The real deal
At last the tub was ready, and I was able to get in and relax through the contractions as best I could—it takes so much pressure off! Beth (my midwife) checked me again and broke my water because I was sitting at 9.5 centimeters. (I was ready to do it … or get it over with!) This amplified the contractions quickly, and the pain settled in real nice and good. I was officially in the worst part of labor (literally 0-60 in a minute).

The contractions came pretty close together for about 45 minutes. They were definitely more intense than with my previous. And I have to say with how fast everything was going, my body was ready, but mentally I struggled. I couldn’t quite relax myself the way I did with my girl, but I did my best not to tense up with the power of each contraction, though I did wince more.

Then the urge to push came. It started with little pushes toward the end of each contraction, and my husband, who was applying pressure to my lower back, could feel it every time, too. Beth checked me again to make sure I was ready to push, and once I was cleared to go, I pushed for two minutes and he was born, like a crazy unstoppable force. One of my friends actually videotaped the last minute and a half of his birth, and you can see my midwife telling me calmly to slow down or I’ll “blast the baby out!” I managed to take a breath, and he was out!

Thankfully the blast was calmed by the water and worked out just fine—no tearing! Before he even made it to my chest, my husband, who was behind me holding my hands through the pushing, yelled, “It’s a boy!” We both freaked out together and laughed in disbelief that we had a son! Rowen, our daughter, happened to wake up right at the time of pushing, and we got her up to see her baby brother. She was pretty surprised at all the commotion but handled it very well and then happily went back to bed. Also, having my friends there was a godsend, as Rowen knew them and was totally fine with them taking care of her while I was preoccupied. And my mom, who was hoping to make it to the birth, got to Skype in and witness the whole thing. Oh, how we love you, sweet boy! We can’t believe you’re ours!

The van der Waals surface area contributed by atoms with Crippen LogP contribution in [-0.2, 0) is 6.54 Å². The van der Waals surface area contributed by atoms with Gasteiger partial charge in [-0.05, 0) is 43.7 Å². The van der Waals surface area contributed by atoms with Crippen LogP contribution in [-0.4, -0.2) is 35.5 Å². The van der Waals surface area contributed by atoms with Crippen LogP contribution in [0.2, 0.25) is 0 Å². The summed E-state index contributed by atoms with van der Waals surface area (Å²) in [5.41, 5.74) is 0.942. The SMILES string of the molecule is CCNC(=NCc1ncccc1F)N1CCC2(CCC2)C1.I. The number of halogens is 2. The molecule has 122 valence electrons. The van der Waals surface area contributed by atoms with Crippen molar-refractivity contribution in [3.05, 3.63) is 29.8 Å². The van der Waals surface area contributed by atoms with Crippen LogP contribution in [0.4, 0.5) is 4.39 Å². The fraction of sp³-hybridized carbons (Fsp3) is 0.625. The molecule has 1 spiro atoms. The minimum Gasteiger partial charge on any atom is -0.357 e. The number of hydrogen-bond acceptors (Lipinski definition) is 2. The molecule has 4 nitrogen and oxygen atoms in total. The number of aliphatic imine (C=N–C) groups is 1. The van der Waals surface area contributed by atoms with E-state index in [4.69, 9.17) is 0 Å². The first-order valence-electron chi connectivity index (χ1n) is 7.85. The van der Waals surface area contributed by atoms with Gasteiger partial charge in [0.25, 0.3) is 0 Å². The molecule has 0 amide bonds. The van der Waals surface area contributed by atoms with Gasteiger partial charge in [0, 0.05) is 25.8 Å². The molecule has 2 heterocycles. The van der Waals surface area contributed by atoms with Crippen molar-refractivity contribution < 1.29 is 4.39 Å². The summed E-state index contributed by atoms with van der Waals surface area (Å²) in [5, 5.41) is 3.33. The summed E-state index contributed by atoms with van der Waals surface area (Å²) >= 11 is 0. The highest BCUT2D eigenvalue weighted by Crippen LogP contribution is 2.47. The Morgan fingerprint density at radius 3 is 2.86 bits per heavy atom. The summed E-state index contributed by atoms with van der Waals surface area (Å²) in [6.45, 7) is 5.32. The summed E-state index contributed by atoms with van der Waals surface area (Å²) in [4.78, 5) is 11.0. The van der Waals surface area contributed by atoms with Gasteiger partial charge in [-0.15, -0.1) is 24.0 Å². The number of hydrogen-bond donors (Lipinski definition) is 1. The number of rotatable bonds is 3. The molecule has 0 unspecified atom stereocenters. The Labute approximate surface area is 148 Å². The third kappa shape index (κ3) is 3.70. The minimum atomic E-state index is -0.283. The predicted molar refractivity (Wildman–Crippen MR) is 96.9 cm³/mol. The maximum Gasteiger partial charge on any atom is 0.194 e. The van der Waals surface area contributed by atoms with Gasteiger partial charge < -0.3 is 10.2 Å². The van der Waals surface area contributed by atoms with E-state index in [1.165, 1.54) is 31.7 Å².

Meet the Mullaveys
Home: Spokane, Washington
Charlie now: A 2-year-old soon-to-be big brother with a one-dimple smile, who is goofy, loves to talk and voice his opinions, is snuggly and oh-so charming
Favorite activities: Jumping, climbing on everything, going down slides, throwing balls and sled rides (basically anything that gets his adrenaline pumping!)
Just for fun: We love to do what we call “coffee and a treat” outings. The kids know our favorite coffee shop, and if we drive by it they chirp up in the back seat asking, “Can we get a coffee and a treat!?” So, we (the parents) grab our coffee, get the kids a treat from the bakery and head out for a walk at the nearby park!

Every mama has a story to tell …
Email your birth story and a few photos to birthstory@pnmag.com. We’ll share it at pnmag.com/birthstory and may even print it in an
upcoming issue!